When rain gets scarce, we turn a tap, and water flows readily from hoses and sprinklers in yards across the nation, making it easy for us to take the resource for granted. But with climatologists predicting weather extremes in all corners of the globe in the next century, wise water use will become even more critical for all American gardeners and farmers. Hardiness zones have already changed in just the past 20 years; warm-region growing conditions are moving farther and farther north. And drier conditions are racing north, as well. Drought already costs U.S. citizens $6 billion to $8 billion a year on average, and according to a study from the National Center for Atmospheric Research, we could face extreme drought within just 30 years.
This could mean devastating crop failures, water shortages, and widespread water restrictions. With a warmer, drier environment on the horizon, turning on the hose or sprinkler to quench a thirsty garden might not be an option.
In response to the changing climate, the big three chemical-producing companies—DuPont, Monsanto, and Syngenta—are in a heated race to be the first to release a drought-tolerant variety of corn. Both genetically modified and standard-bred hybrids are in the works. They may claim feeding an ever-expanding world population as their altruistic motivation, but making millions from drought-stricken farmers makes for a lucrative incentive: Feeding the bottom line is any public corporation’s duty.
While drought-tolerant varieties are a valuable piece of the puzzle, another solution already exists—one that farmers and gardeners can practice immediately, without paying for specialized seeds. And it’s a solution that has scientific research to back it.
The Rodale Institute’s Farming Systems Trial (FST) has been tracking the performance of organically grown grain crops (such as corn and soybeans) and conventional, synthetic-chemical-reliant grain crops for the past 30 years. As America’s longest-running side-by-side comparison of these farming systems, the FST has revealed that crops grown organically are truly healthier and hardier in the long run, and better able to cope with weather extremes. Organic fields in the FST produce just as much as the chemical-reliant fields, despite claims that organic farming uses more resources to produce less food. But it is the performance of the organic fields during drought years that is truly amazing.
Photo: Andrew Norelli
In four out of five drought years, the organically grown corn produced significantly more than the conventionally grown corn. The organic corn of the FST was even more successful under drought conditions than the drought-tolerant seed varieties were in the industry trials. The Rodale Institute’s organically managed fields produced between 28.4 percent and 33.7 percent more corn than conventionally managed fields under drought conditions.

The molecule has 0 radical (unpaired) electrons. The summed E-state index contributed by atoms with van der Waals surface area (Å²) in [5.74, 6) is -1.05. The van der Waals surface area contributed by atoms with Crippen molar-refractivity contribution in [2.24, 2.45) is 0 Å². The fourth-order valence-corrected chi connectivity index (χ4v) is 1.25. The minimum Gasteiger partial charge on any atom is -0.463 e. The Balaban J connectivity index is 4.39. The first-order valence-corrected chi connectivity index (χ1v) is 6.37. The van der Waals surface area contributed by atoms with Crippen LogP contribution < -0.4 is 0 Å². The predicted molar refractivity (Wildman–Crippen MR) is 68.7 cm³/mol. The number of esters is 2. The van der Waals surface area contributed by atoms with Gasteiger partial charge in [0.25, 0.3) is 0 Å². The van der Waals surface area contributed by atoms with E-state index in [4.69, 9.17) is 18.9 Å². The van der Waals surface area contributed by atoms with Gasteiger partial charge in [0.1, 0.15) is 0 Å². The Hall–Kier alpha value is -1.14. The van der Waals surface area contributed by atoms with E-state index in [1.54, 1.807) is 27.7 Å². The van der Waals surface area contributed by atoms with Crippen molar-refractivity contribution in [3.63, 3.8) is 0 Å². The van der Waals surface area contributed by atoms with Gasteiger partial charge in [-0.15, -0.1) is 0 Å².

Monsanto boasted that its genetically modified drought-tolerant corn was “one of our most significant R&D milestones,” producing between 6.7 percent and 13.4 percent more under drought conditions than other corn varieties. DuPont touts hybrids that produce 5 percent more on average, and Syngenta, which is leading the pack, has managed to produce 15 percent more with its drought-tolerant seeds.
So why does the FST’s organic crop outperform the chemical crop? “The current toxic-chemical approach to growing our food destroys the life of the soil with pesticides, herbicides, and high levels of inorganic fertilizers,” says Elaine Ingham, chief scientist at the Rodale Institute. “They are destroying the support system, developed by nature over the last 4 billion years, that grows healthy plants.”
That natural support system of organic practice is what makes those crops more drought-tolerant. Fertile soil, rich in organic matter and microbes, creates a more stable environment for plants. Rather than crop failure in times of stress, the organically cultivated plants can rely on the soil to provide what the weather has not.
“The organic matter in soil acts like a sponge, providing water reserves to plants during drought periods and preventing water from running off the soil surface in times of heavy rains,” says Rita Seidel, agroecologist and FST project leader at the Rodale Institute. “This organic matter has significantly increased in the FST organic fields and is actually diminishing in the conventional fields.”
Even in times of severe water shortage, not only can organic fields produce a more successful crop, but they continue to contribute to our drinking water reserves. In the FST, the organic fields recharged groundwater at rates 15 to 20 percent higher than the conventional fields.
Whether you are cultivating 40 acres or 40 square feet, compost, mulches, and cover crops create a well-balanced, fertile soil that can absorb more water, which buffers plants from drought stress. And avoiding toxic herbicides and pesticides and synthetic fertilizers keeps the community of soil microbes actively processing organic matter.
Thirty years of research proves that organic farming and gardening grows food and grows it well even during extreme weather conditions. Good news, for in the face of a warmer, drier future, the more we can rely on our soil rather than our hoses, the better off we’ll be.